Yesterday morning I played piano for three hours alone in preparation for my upcoming concert. In the afternoon, I rehearsed with the singer and trumpet player. In the evening, I went to a jam session at a local bar. Looks like I’m taking a few steps closer to owning the word “musician,” a word I avoided for most of my adult life even as I kept working on music. Why?
When I first read Howard Gardner’s description of musical intelligence, it seemed that many of the descriptions didn’t apply wholly to the way I experience the world. My childhood training was spotty—traditional piano (and organ lessons), but very little singing and no dancing and no improvising. Kept one toe in the water in high school playing my old Bach pieces on the pipe organ and taking one music theory class and one foot in college with my first forays into jazz improvisation, dancing on Saturday night and singing in a choir. Post-college life landed me a job as a music teacher and I learned enough guitar to accompany folk songs with kids, kept working on jazz piano, explored various world music styles and instruments, from gamelan to Bulgarian bagpipe. I stood in the waters of music up to my knees, with my arms folded, like I do in Lake Michigan when the water is cold and I’m not quite ready to commit myself to the full plunge. Always this comfortable distance I created, calling myself a teacher rather than a musician to excuse myself from my musical shortcomings.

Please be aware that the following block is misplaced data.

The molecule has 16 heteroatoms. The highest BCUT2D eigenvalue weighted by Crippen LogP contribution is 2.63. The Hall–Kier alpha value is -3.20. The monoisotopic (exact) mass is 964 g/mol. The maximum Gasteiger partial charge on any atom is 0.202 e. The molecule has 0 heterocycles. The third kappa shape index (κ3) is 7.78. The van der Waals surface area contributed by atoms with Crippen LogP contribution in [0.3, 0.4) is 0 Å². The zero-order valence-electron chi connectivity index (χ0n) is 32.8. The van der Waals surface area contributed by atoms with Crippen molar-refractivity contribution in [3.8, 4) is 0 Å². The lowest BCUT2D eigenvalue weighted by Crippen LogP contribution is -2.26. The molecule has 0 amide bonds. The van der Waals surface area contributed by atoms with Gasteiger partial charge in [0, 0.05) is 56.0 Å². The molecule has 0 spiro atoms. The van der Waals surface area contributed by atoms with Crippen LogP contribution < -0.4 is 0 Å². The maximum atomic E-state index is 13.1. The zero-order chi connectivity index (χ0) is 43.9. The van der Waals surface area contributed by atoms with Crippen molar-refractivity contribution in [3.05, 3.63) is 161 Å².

The jam session last night was friendly and low-key, but I felt like I belonged. Every day, I feel the holes in my musical training and experience and at my advanced age, not lots of hope that they’ll ever be completely filled. But hey, I may be—to switch metaphors—a swiss cheese musician, but swiss cheese still can taste good and carry some nutritive value!